Posted on : 01/08/2022      Views : 102

Bleeding after Menopause: What could it mean?

Menopause is not a disease, but rather a stage that comes in every women's life when she stops ovulating and loses her ability to conceive. The majority of women reach Menopause in their 40s or 50s. There is a gradual decline in the levels of reproductive hormones in the body and once you reach menopause, you stop having your monthly periods. As per the best Gynecologist doctor in Jayanagar, a woman is said to be in menopause when she has not menstruated for 12 months since her last period. By now you must have understood what menopause means, however, there is something else we would like to talk about - Postmenopausal bleeding.
The term is commonly used to describe vaginal bleeding that is experienced by a woman after she reaches menopause i.e. after 12 months of not seeing any menstrual blood. There can be multiple reasons behind this, the majority of which are benign in nature. Most women experience postmenopausal bleeding due to certain gynecological conditions like polyps and fibroids. However, there is about a 10 percent chance that it could be linked to a malignancy like endometrial cancer.
Many women tend to take post-menopausal bleeding lightly, however experts from the best gynecologist hospital in Bangalore, emphasize the importance of early medical intervention. Getting yourself evaluated at the earliest will not only help in the detection of the underlying problem but also help your doctors to curate a proper treatment plan to be followed.

In this blog, we have listed some common medical conditions that could be associated with post-menopausal bleeding:
Cervical polyps - These are tiny, finger or bulb-like growths that develop in the cervix, which refers to the lower part of the uterus that connects to the vagina. Polyps are very common in women above 20 years of age who have given multiple births. These are extremely rare in girls who have not hit puberty yet. It has been found that many women suffering from cervical polyps do not experience any symptoms and these are usually detected during a pap smear test. Some common symptoms that have been associated with polyps include vaginal bleeding, heaviness in the pelvic area, and pain.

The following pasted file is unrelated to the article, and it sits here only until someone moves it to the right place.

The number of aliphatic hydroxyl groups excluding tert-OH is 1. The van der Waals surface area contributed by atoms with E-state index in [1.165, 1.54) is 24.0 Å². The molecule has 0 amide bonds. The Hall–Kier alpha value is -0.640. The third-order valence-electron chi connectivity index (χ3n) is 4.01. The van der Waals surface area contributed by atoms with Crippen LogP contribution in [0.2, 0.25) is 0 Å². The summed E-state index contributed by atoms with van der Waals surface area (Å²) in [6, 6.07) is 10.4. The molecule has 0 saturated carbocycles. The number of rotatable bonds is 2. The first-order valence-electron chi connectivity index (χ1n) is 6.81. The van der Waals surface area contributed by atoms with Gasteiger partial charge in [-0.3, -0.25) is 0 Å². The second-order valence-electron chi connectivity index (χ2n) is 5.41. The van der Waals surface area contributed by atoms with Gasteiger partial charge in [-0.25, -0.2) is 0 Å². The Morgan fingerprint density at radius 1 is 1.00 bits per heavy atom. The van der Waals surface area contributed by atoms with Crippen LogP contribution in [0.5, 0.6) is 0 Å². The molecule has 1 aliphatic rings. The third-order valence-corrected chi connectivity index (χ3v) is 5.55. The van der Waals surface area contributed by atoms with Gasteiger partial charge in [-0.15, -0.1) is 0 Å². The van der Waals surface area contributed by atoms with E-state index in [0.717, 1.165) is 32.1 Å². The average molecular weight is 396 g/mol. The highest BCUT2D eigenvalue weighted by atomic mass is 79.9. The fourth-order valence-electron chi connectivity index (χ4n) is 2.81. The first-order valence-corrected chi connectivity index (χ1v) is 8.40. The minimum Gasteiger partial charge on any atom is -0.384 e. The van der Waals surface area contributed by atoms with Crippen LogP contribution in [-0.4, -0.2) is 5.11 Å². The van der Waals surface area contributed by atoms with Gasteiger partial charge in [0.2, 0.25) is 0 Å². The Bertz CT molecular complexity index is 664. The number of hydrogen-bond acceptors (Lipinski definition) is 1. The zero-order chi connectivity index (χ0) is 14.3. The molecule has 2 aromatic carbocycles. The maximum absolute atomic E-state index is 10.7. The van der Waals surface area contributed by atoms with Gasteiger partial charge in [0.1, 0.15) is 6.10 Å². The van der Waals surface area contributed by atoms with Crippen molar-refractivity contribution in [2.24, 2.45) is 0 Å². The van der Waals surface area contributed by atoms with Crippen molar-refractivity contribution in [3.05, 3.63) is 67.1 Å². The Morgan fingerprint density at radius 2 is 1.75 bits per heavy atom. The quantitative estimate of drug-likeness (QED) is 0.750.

Endometrial atrophy - The condition is marked by the thinning of the endometrial lining due to the loss of endometrial glands. It is caused by a decrease in the levels of hormones, like estrogen and progesterone, after menopause.
Endometrial hyperplasia - As the name suggests, the condition also involves the endometrial lining and is the complete opposite of endometrial atrophy. In this case, the uterine lining becomes thick, leading to heavy bleeding. Endometrial hyperplasia is a known risk factor for cancers of the endometrium and uterus. A woman can develop the problem during or even after menopause. The problem is rare but serious, hence the symptoms should not be taken likely.
Uterine cancer - The uterus or womb is a female reproductive organ in which the fetus grows and develops. Uterus cancer is marked by the growth of abnormal tissues and cells in the uterus. The problem usually starts in the endometrial lining and this is the reason why it is also referred to as endometrial cancer. Women suffering from it often experience abnormal vaginal discharge apart from bleeding.
Ovarian cancer - Postmenopausal bleeding could also be a result of ovarian cancer which is marked by the abnormal growth of cells in the ovaries. Although the cancer is rare, it progresses at a very fast pace, and hence is potentially serious. Most women do not usually experience any major symptoms in the initial stages of cancer and these developed gradually over time.

If you are also experiencing post-menopausal bleeding it is important to get yourself evaluated at the earliest.